Manny Malhotra

Gillis, Vigneault still worried about Malhotra


Back in February, when the Vancouver Canucks announced that center Manny Malhotra had been placed on injured reserve and would miss the remainder of the season, some wondered if the club really did have the player’s best interests at heart.

Malhotra, of course, suffered a serious eye injury in March of 2011 when he was struck with a puck. He managed to return and play around 100 games, but he wasn’t nearly as effective as he was pre-injury.

The Canucks explained they were shutting him down for his own good, with general manager Mike Gillis saying, “The long term health of Manny Malhotra is of utmost importance to our organization.”

Skeptics, however, wondered if they’d done it for an additional $2.5 million in cap space. (The NHL, it should be noted, had no issue with the move, and Malhotra said he didn’t question Gillis’ sincerity.)

Fast forward to the present and Malhotra is six days removed from making his return to the NHL with the Carolina Hurricanes, for whom he scored the overtime winner Tuesday.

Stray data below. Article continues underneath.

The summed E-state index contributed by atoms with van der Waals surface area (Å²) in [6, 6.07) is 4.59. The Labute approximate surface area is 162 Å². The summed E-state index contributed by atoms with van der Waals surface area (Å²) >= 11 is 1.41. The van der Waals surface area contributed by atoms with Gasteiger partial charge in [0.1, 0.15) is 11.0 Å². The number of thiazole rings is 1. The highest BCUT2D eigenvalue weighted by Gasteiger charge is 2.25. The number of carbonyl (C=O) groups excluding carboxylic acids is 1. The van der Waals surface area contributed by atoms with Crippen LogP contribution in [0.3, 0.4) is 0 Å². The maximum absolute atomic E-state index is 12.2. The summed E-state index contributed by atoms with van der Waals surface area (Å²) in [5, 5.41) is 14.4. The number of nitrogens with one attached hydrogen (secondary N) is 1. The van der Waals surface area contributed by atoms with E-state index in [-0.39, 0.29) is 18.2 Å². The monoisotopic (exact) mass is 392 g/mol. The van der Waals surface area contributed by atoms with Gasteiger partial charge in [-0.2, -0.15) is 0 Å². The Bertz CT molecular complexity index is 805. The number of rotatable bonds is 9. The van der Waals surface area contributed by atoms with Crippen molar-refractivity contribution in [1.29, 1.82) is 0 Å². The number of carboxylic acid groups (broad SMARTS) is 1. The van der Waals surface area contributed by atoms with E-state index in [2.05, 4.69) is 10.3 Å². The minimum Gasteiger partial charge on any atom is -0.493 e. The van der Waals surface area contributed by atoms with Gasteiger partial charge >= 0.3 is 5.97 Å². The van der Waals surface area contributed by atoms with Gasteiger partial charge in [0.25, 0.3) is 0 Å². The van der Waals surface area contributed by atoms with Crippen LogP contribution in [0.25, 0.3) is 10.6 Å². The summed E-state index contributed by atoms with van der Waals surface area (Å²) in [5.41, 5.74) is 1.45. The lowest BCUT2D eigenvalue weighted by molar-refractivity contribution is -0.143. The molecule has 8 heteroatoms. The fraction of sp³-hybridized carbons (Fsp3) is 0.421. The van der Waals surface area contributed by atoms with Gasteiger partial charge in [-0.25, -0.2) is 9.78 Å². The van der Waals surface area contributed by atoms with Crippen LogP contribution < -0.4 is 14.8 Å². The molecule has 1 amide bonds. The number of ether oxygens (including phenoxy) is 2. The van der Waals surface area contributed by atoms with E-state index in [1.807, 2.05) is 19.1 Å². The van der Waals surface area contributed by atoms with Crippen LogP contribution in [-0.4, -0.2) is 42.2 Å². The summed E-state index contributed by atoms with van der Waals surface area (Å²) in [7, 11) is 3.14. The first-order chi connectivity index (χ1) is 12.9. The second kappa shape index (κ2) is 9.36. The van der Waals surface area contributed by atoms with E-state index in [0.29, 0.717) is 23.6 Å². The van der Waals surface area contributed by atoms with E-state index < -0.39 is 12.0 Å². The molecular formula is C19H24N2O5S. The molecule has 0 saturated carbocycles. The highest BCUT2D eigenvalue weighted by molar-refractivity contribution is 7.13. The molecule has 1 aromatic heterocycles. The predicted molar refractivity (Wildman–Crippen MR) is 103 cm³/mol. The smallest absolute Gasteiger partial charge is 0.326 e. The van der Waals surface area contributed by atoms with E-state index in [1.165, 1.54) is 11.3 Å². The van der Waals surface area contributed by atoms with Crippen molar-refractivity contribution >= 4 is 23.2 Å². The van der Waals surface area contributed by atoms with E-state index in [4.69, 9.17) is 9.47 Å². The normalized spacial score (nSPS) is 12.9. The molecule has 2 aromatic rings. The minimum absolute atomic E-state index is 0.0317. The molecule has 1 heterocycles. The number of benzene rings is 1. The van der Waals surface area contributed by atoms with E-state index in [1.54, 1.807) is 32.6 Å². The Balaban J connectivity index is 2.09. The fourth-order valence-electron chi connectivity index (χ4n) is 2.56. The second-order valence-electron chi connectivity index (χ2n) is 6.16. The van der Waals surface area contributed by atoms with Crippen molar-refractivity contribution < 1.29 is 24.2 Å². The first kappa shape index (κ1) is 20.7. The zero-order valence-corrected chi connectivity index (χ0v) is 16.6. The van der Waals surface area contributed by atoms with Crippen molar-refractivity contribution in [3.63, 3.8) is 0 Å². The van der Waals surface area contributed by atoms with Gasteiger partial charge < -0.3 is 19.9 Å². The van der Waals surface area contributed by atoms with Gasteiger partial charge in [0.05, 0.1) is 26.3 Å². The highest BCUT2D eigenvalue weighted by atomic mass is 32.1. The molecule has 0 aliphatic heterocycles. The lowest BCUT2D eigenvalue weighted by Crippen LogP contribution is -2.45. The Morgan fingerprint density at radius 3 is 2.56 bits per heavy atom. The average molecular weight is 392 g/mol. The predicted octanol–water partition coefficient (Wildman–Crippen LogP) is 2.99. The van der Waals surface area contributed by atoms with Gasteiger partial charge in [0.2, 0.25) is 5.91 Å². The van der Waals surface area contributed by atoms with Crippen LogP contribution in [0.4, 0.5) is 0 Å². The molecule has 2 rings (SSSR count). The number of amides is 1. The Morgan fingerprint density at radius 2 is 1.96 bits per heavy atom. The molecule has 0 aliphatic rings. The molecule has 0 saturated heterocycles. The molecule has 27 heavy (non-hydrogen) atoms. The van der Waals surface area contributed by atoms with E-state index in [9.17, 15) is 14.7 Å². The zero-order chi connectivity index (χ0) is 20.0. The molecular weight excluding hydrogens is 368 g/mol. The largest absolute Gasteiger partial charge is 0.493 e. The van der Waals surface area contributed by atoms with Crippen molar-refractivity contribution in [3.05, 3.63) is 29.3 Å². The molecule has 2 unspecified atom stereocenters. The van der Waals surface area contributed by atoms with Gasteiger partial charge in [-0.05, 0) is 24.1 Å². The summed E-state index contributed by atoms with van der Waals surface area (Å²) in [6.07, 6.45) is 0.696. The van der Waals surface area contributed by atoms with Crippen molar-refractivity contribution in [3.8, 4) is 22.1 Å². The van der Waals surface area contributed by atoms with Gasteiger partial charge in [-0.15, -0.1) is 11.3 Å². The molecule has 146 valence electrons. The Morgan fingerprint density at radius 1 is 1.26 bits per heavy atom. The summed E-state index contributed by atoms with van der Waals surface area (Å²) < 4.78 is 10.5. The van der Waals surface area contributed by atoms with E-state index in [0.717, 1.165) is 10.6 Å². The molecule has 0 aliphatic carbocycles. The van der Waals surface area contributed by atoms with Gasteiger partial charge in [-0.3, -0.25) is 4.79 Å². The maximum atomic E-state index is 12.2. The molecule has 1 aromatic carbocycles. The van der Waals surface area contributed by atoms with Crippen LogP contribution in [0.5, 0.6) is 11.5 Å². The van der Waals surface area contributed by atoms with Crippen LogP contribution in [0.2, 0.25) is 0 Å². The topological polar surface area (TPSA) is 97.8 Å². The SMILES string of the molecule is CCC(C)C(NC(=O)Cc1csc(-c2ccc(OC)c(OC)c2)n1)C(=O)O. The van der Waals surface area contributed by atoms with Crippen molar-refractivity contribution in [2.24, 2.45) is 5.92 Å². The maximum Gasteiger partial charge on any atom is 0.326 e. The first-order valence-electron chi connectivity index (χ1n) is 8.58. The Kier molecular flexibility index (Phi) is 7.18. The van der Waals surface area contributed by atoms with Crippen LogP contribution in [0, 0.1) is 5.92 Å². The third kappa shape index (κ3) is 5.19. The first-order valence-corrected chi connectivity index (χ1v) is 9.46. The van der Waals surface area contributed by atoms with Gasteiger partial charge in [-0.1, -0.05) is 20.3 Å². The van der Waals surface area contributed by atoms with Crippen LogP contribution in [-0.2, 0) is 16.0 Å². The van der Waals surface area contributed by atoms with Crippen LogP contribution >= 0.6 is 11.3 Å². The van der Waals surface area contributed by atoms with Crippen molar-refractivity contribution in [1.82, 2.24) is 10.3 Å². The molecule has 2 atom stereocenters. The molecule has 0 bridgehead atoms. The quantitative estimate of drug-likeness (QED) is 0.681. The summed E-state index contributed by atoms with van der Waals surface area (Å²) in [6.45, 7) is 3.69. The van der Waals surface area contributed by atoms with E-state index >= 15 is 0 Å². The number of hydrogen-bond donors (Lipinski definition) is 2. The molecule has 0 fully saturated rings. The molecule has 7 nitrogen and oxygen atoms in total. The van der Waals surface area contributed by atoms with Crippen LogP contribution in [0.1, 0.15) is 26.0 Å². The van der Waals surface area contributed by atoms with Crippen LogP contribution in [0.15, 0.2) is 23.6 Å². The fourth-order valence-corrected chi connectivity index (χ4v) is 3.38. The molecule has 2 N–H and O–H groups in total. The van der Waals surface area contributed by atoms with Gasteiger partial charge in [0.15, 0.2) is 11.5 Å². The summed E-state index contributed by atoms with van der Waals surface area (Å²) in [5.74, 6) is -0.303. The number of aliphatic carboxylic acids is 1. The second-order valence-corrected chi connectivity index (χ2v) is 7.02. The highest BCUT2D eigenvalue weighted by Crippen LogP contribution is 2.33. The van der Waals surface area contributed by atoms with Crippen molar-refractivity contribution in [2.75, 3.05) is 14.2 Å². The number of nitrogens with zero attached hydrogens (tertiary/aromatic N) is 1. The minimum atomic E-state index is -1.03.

What did Gillis think of that?

“I think it’s great for Manny, but I’m still, and have been, concerned about him playing,” was Gillis’ answer today on TEAM 1040 radio in Vancouver, adding he wished Malhotra all the best.

Former Canucks coach Alain Vigneault, now behind the Rangers’ bench, had a similar response when asked last weekend about his former player’s comeback.

“I’ve got mixed emotions and mixed feelings about that,” said Vigneault, per “On one hand I know that’s what he really wants to do and he’s really worked extremely hard to get another opportunity so if I think of that, I’m happy he’s getting this opportunity. But like he had a real serious injury where we felt as an organization with our medical staff he was putting himself in a tough situation on the ice. I showed him a couple of times, ‘Manny did you see this guy here?’ Most of the time he’d answer that he could feel him. In my opinion, there was a gray area there. That’s a tough one. He’s a real quality person, real quality guy. I know he wants to play. I just hope everything works out for him.”

As for Malhotra?

“I’ve always been grateful (for) every moment I’ve played in the NHL,” he told Sportsnet’s Mark Spector yesterday. “But (the injury) puts it into perspective, just how close it was to having it all be done for me.